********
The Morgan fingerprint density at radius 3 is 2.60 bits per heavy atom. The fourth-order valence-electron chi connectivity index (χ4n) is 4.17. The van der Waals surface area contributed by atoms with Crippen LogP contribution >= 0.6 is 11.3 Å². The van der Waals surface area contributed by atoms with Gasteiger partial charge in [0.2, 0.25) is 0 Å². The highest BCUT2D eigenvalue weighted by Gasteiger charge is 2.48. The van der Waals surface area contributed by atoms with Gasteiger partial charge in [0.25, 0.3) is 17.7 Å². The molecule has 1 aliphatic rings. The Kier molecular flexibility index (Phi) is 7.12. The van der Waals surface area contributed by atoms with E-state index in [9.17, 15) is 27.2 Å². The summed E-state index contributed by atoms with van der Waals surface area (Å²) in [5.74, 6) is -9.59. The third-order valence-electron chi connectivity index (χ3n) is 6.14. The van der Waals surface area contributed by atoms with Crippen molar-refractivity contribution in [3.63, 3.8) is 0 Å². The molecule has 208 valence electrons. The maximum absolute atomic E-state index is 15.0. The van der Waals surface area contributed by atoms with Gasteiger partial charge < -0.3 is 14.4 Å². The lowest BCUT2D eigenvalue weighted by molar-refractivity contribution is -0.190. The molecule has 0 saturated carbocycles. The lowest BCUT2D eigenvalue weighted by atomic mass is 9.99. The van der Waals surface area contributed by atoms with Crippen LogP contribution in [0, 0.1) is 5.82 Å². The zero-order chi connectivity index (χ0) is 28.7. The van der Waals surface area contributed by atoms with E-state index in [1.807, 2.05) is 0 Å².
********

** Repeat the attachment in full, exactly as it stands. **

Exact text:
The Morgan fingerprint density at radius 3 is 2.60 bits per heavy atom. The fourth-order valence-electron chi connectivity index (χ4n) is 4.17. The van der Waals surface area contributed by atoms with Crippen LogP contribution >= 0.6 is 11.3 Å². The van der Waals surface area contributed by atoms with Gasteiger partial charge in [0.2, 0.25) is 0 Å². The highest BCUT2D eigenvalue weighted by Gasteiger charge is 2.48. The van der Waals surface area contributed by atoms with Gasteiger partial charge in [0.25, 0.3) is 17.7 Å². The molecule has 1 aliphatic rings. The Kier molecular flexibility index (Phi) is 7.12. The van der Waals surface area contributed by atoms with E-state index in [9.17, 15) is 27.2 Å². The summed E-state index contributed by atoms with van der Waals surface area (Å²) in [5.74, 6) is -9.59. The third-order valence-electron chi connectivity index (χ3n) is 6.14. The van der Waals surface area contributed by atoms with Crippen molar-refractivity contribution in [3.63, 3.8) is 0 Å². The molecule has 208 valence electrons. The maximum absolute atomic E-state index is 15.0. The van der Waals surface area contributed by atoms with Gasteiger partial charge < -0.3 is 14.4 Å². The lowest BCUT2D eigenvalue weighted by molar-refractivity contribution is -0.190. The molecule has 0 saturated carbocycles. The lowest BCUT2D eigenvalue weighted by atomic mass is 9.99. The van der Waals surface area contributed by atoms with Crippen LogP contribution in [0, 0.1) is 5.82 Å². The zero-order chi connectivity index (χ0) is 28.7. The van der Waals surface area contributed by atoms with E-state index in [1.807, 2.05) is 0 Å².